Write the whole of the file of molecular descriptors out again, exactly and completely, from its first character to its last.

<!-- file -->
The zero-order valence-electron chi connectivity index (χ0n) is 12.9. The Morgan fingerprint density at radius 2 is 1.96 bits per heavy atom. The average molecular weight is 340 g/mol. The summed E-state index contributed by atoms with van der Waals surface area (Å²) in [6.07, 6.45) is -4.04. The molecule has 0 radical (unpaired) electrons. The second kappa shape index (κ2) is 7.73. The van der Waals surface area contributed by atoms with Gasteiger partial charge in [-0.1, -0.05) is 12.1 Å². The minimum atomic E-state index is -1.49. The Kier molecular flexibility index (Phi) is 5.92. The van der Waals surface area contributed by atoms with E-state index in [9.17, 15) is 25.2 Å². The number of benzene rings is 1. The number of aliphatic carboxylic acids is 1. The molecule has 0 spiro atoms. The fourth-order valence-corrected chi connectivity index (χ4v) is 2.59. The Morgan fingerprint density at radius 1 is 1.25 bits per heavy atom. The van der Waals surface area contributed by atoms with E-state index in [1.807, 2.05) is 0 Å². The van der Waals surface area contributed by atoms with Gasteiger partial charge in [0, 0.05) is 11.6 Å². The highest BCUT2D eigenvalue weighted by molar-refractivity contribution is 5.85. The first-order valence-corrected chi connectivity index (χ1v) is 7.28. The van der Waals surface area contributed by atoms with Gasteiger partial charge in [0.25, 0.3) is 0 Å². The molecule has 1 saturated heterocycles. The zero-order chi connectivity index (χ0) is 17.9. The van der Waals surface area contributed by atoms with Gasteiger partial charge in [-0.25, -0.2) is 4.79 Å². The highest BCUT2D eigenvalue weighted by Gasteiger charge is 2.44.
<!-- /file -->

The zero-order valence-electron chi connectivity index (χ0n) is 12.9. The Morgan fingerprint density at radius 2 is 1.96 bits per heavy atom. The average molecular weight is 340 g/mol. The summed E-state index contributed by atoms with van der Waals surface area (Å²) in [6.07, 6.45) is -4.04. The molecule has 0 radical (unpaired) electrons. The second kappa shape index (κ2) is 7.73. The van der Waals surface area contributed by atoms with Gasteiger partial charge in [-0.1, -0.05) is 12.1 Å². The minimum atomic E-state index is -1.49. The Kier molecular flexibility index (Phi) is 5.92. The van der Waals surface area contributed by atoms with E-state index in [9.17, 15) is 25.2 Å². The number of benzene rings is 1. The number of aliphatic carboxylic acids is 1. The molecule has 0 spiro atoms. The fourth-order valence-corrected chi connectivity index (χ4v) is 2.59. The Morgan fingerprint density at radius 1 is 1.25 bits per heavy atom. The van der Waals surface area contributed by atoms with E-state index in [1.807, 2.05) is 0 Å². The van der Waals surface area contributed by atoms with Gasteiger partial charge in [0, 0.05) is 11.6 Å². The highest BCUT2D eigenvalue weighted by molar-refractivity contribution is 5.85. The first-order valence-corrected chi connectivity index (χ1v) is 7.28. The van der Waals surface area contributed by atoms with Gasteiger partial charge in [0.25, 0.3) is 0 Å². The molecule has 1 saturated heterocycles. The zero-order chi connectivity index (χ0) is 17.9. The van der Waals surface area contributed by atoms with Gasteiger partial charge in [-0.25, -0.2) is 4.79 Å². The highest BCUT2D eigenvalue weighted by Gasteiger charge is 2.44.